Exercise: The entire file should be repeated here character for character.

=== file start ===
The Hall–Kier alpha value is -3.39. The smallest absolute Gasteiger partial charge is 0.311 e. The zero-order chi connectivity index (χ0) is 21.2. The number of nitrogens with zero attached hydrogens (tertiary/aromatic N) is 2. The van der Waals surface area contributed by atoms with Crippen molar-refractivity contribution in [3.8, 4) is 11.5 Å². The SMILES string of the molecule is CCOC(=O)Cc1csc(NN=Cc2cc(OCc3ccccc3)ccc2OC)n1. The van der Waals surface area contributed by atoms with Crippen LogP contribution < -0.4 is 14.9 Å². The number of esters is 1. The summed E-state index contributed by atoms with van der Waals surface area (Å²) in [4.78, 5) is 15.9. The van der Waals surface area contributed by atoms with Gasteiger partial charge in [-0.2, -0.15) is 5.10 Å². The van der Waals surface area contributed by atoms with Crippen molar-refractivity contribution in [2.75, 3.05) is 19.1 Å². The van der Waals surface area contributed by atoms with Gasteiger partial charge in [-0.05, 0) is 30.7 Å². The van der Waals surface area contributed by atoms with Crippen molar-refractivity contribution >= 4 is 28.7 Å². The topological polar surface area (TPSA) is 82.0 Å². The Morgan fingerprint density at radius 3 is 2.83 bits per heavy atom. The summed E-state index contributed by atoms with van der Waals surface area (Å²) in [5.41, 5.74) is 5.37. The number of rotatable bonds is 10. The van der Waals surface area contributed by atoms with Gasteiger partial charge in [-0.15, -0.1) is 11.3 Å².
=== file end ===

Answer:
The Hall–Kier alpha value is -3.39. The smallest absolute Gasteiger partial charge is 0.311 e. The zero-order chi connectivity index (χ0) is 21.2. The number of nitrogens with zero attached hydrogens (tertiary/aromatic N) is 2. The van der Waals surface area contributed by atoms with Crippen molar-refractivity contribution in [3.8, 4) is 11.5 Å². The SMILES string of the molecule is CCOC(=O)Cc1csc(NN=Cc2cc(OCc3ccccc3)ccc2OC)n1. The van der Waals surface area contributed by atoms with Crippen LogP contribution < -0.4 is 14.9 Å². The number of esters is 1. The summed E-state index contributed by atoms with van der Waals surface area (Å²) in [4.78, 5) is 15.9. The van der Waals surface area contributed by atoms with Gasteiger partial charge in [-0.2, -0.15) is 5.10 Å². The van der Waals surface area contributed by atoms with Crippen molar-refractivity contribution in [2.75, 3.05) is 19.1 Å². The van der Waals surface area contributed by atoms with Gasteiger partial charge in [-0.05, 0) is 30.7 Å². The van der Waals surface area contributed by atoms with Crippen molar-refractivity contribution >= 4 is 28.7 Å². The topological polar surface area (TPSA) is 82.0 Å². The Morgan fingerprint density at radius 3 is 2.83 bits per heavy atom. The summed E-state index contributed by atoms with van der Waals surface area (Å²) in [5.41, 5.74) is 5.37. The number of rotatable bonds is 10. The van der Waals surface area contributed by atoms with Gasteiger partial charge in [-0.15, -0.1) is 11.3 Å².